Joint venture cautiously — How to approach complex ASC-hospital partnerships

As the trend moves toward hospital alignment and joint ventures, physicians and ASCs may be faced with complicated partnership proposals.

Partner up
With the threat of narrow networks, independent physician groups want to avoid being the odd ones out of the game.  

"The way healthcare is going, it's massive consolidation as a reaction to payer/patient-driven margin pressure. 'Bigger is better' is one prevalent strategy," says Michael Stroup, senior vice president of acquisitions at United Surgical Partners International, one of the largest owners/operators of more than 250 ASCs and 19 surgical hospitals. "So, hospital CEOs and physician ASC owners are wanting a more powerful voice and inclusion in narrowing networks — Gotta have a chair when the music stops."

For ASCs considering a joint venture strategy, physician owners should understand their referral sources and the preferred local payer efforts to address costs. "Many ASCs are electing to JV with their preferred hospital rather than continuing to go it alone, in a world of declining referrals from employed/partnered PCPs and tougher negotiations with aggressive payers who, at least for now, are still more concerned about their hospital relationships than any one local physician group."

Mr. Stroup suggests physicians research the likeability of a hospital in a partnership role, understanding the hospital's physician employment strategy and its payer strategy. If these strategies don't align with the ASC's overall philosophy, there may be complications down the line. For instance, some hospitals allow employed surgeons to bring cases to the center while others do not, and some "hospitals can go to bat for the ASC in payer managed care negotiations while others either aren't as aggressive or effective."

Although he believes some large multispecialty ASCs will be able to survive independently, Mr. Stroup says the best bet is often still through the hospital. "It makes perfect sense to think that the payers would or could develop a direct-to-MD strategy of creating high-value, narrower networks. But the large hospitals remain the core network hub in the payer strategy, probably because payers need the macro dots in their networks to attract enrollees. And that’s still where all the money is, in payments and potential savings."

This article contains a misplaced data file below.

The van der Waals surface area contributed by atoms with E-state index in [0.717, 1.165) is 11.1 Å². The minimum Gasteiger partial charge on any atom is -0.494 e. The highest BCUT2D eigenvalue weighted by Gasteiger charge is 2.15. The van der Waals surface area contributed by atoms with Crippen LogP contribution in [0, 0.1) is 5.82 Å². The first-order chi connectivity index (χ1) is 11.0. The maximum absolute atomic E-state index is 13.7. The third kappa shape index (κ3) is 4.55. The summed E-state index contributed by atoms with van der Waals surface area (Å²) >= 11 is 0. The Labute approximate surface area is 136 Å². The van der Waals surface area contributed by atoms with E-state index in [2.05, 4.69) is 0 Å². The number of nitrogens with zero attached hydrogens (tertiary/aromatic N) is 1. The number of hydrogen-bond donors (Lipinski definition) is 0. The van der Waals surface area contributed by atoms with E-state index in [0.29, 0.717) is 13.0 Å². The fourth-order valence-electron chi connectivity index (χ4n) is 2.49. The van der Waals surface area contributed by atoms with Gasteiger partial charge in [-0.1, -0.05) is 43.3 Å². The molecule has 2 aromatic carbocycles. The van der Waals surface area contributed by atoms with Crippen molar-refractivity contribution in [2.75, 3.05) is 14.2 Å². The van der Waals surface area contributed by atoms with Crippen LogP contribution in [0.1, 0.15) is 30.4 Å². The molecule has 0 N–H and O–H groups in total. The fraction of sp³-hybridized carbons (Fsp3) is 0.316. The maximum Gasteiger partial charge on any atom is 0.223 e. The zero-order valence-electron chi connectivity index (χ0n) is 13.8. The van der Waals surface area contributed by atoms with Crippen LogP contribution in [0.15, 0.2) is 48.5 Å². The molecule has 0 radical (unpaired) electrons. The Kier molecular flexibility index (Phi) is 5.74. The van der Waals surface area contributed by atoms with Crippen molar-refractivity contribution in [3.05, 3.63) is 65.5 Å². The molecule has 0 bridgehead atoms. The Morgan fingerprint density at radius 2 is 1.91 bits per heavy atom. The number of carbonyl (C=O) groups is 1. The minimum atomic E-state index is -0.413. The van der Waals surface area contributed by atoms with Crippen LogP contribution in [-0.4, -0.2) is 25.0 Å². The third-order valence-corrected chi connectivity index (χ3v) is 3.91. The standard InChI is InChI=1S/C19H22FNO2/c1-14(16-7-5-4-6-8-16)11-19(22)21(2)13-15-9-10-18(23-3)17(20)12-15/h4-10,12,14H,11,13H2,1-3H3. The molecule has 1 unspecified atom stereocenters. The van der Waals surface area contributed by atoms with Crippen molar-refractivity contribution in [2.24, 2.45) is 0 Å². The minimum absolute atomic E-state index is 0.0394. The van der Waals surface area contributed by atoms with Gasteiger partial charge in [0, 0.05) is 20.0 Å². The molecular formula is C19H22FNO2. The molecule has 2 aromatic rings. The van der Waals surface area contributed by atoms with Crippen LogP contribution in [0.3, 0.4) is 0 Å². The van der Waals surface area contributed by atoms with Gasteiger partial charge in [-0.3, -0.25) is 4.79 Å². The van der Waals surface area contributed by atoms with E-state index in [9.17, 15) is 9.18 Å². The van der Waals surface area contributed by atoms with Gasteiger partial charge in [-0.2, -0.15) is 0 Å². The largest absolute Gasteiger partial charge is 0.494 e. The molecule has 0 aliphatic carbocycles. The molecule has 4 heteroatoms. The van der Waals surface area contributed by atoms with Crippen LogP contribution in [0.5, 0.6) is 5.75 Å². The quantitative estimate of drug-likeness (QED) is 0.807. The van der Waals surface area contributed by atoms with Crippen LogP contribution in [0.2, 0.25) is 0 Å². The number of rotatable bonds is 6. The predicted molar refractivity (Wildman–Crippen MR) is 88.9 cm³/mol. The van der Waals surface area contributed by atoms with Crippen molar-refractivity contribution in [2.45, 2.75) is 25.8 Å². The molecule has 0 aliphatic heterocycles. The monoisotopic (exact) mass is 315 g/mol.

Joining forces successfully
To be successful, a joint venture must receive full commitment from both parties involved. If the interests of the joint venture trump the interests of individual parties it has the potential to thrive, explains Tom Mallon, founder and CEO of Westchester, Ill.-based Regent Surgical Health, a developer, manager and owner of 21 ambulatory surgery centers.

Mr. Stroup adds, "It's about culture, expectations, and communication and ensuring all parties are on the same page." He emphasizes the importance of clarifying strategies.

"It's not just about the initial liquidity event, but who provides the strongest foundation for the future. Doctors are getting smart about that — they're asking the right questions."

Strong joint ventures offer physicians a respectable hospital brand name on their facility as well as place them under its contracting umbrella. By entering a joint venture, a hospital may increase its market share and develop a stronger relationship with physicians. This tie to physicians may result in more inpatient OR referrals to the hospital.  

Physician groups and ASCs seeking hospital partnership may want to consider hospitals' capabilities.  

"Sometimes [hospitals] promise contracting help, but they're in a very competitive market and they can't deliver it," explains Mr. Mallon. Before entering a joint venture, he suggests an ASC illustrate clear roles for itself and the hospital. 

"If the hospital looks at [the joint venture] and says, I just want to protect my outpatient cases to the detriment of the ASC, that is another way it fails," says Mr. Mallon. The second or third hospital in a community may not make the best partner, as the market fosters too much competition for it to successfully move contracting rates.

What's in store
Each individual market dictates the best partnership opportunity for different ASCs. Healthcare continues to evolve, and it's difficult to predict the state of the healthcare landscape in five years.

But ASC leaders can look to the past to help prepare for success going forward. The biggest surprise Mr. Mallon's seen this year is the pricing power of independent sellers when negotiating with national insurance plans. He attributes this to the local hospitals developing competing products.

When navigating this unpredictable industry, Mr. Mallon recommends physicians "have their eyes open and listen and talk and understand what's happening in their communities."

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